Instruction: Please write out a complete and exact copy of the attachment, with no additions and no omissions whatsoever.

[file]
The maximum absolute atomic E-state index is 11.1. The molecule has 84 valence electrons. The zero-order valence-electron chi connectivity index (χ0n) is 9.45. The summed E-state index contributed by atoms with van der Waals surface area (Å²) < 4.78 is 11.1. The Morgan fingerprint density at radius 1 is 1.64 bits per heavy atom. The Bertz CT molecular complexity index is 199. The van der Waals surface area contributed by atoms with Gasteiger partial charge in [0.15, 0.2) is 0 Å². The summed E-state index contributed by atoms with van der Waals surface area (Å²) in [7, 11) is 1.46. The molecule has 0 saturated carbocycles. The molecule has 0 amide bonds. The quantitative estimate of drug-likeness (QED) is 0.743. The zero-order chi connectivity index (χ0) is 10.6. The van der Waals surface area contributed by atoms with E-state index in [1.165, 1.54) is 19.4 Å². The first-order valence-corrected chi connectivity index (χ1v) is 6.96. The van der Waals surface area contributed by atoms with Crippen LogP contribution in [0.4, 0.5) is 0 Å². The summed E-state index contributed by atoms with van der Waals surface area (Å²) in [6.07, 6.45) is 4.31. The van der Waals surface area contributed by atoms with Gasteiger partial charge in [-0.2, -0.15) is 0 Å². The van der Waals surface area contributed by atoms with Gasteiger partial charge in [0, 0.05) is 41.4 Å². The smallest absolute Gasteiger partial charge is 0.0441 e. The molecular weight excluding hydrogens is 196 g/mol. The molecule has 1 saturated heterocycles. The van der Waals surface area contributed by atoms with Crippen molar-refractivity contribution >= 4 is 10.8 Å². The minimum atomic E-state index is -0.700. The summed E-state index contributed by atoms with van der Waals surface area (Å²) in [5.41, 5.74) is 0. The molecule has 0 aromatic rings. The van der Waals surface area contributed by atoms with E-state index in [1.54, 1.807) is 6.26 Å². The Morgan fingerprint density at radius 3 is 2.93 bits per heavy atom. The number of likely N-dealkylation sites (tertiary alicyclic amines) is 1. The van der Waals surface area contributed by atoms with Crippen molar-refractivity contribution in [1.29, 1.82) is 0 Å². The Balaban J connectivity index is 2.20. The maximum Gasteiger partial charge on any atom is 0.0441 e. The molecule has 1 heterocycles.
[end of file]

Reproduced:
The maximum absolute atomic E-state index is 11.1. The molecule has 84 valence electrons. The zero-order valence-electron chi connectivity index (χ0n) is 9.45. The summed E-state index contributed by atoms with van der Waals surface area (Å²) < 4.78 is 11.1. The Morgan fingerprint density at radius 1 is 1.64 bits per heavy atom. The Bertz CT molecular complexity index is 199. The van der Waals surface area contributed by atoms with Gasteiger partial charge in [0.15, 0.2) is 0 Å². The summed E-state index contributed by atoms with van der Waals surface area (Å²) in [7, 11) is 1.46. The molecule has 0 saturated carbocycles. The molecule has 0 amide bonds. The quantitative estimate of drug-likeness (QED) is 0.743. The zero-order chi connectivity index (χ0) is 10.6. The van der Waals surface area contributed by atoms with E-state index in [1.165, 1.54) is 19.4 Å². The first-order valence-corrected chi connectivity index (χ1v) is 6.96. The van der Waals surface area contributed by atoms with Crippen LogP contribution in [0.4, 0.5) is 0 Å². The summed E-state index contributed by atoms with van der Waals surface area (Å²) in [6.07, 6.45) is 4.31. The van der Waals surface area contributed by atoms with Gasteiger partial charge in [-0.2, -0.15) is 0 Å². The van der Waals surface area contributed by atoms with Gasteiger partial charge in [0, 0.05) is 41.4 Å². The smallest absolute Gasteiger partial charge is 0.0441 e. The molecular weight excluding hydrogens is 196 g/mol. The molecule has 1 saturated heterocycles. The van der Waals surface area contributed by atoms with Crippen molar-refractivity contribution >= 4 is 10.8 Å². The minimum atomic E-state index is -0.700. The summed E-state index contributed by atoms with van der Waals surface area (Å²) in [5.41, 5.74) is 0. The molecule has 0 aromatic rings. The van der Waals surface area contributed by atoms with E-state index in [1.54, 1.807) is 6.26 Å². The Morgan fingerprint density at radius 3 is 2.93 bits per heavy atom. The number of likely N-dealkylation sites (tertiary alicyclic amines) is 1. The van der Waals surface area contributed by atoms with Crippen molar-refractivity contribution in [1.29, 1.82) is 0 Å². The Balaban J connectivity index is 2.20. The maximum Gasteiger partial charge on any atom is 0.0441 e. The molecule has 1 heterocycles.